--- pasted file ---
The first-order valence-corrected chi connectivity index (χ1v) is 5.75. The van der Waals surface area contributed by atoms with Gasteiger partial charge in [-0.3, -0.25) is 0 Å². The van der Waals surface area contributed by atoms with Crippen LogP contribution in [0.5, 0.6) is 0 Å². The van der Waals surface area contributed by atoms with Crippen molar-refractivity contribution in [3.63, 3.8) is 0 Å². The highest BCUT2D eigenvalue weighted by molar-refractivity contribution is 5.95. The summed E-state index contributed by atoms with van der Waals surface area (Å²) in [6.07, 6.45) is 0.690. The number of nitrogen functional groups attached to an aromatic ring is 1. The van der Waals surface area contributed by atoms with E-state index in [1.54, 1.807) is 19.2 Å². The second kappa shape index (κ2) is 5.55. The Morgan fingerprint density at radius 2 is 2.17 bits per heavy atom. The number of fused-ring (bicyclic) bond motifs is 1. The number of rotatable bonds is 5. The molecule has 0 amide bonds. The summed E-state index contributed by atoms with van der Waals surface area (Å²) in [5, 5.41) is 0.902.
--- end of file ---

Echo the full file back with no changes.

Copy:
The first-order valence-corrected chi connectivity index (χ1v) is 5.75. The van der Waals surface area contributed by atoms with Gasteiger partial charge in [-0.3, -0.25) is 0 Å². The van der Waals surface area contributed by atoms with Crippen LogP contribution in [0.5, 0.6) is 0 Å². The van der Waals surface area contributed by atoms with Crippen molar-refractivity contribution in [3.63, 3.8) is 0 Å². The highest BCUT2D eigenvalue weighted by molar-refractivity contribution is 5.95. The summed E-state index contributed by atoms with van der Waals surface area (Å²) in [6.07, 6.45) is 0.690. The number of nitrogen functional groups attached to an aromatic ring is 1. The van der Waals surface area contributed by atoms with E-state index in [1.54, 1.807) is 19.2 Å². The second kappa shape index (κ2) is 5.55. The Morgan fingerprint density at radius 2 is 2.17 bits per heavy atom. The number of fused-ring (bicyclic) bond motifs is 1. The number of rotatable bonds is 5. The molecule has 0 amide bonds. The summed E-state index contributed by atoms with van der Waals surface area (Å²) in [5, 5.41) is 0.902.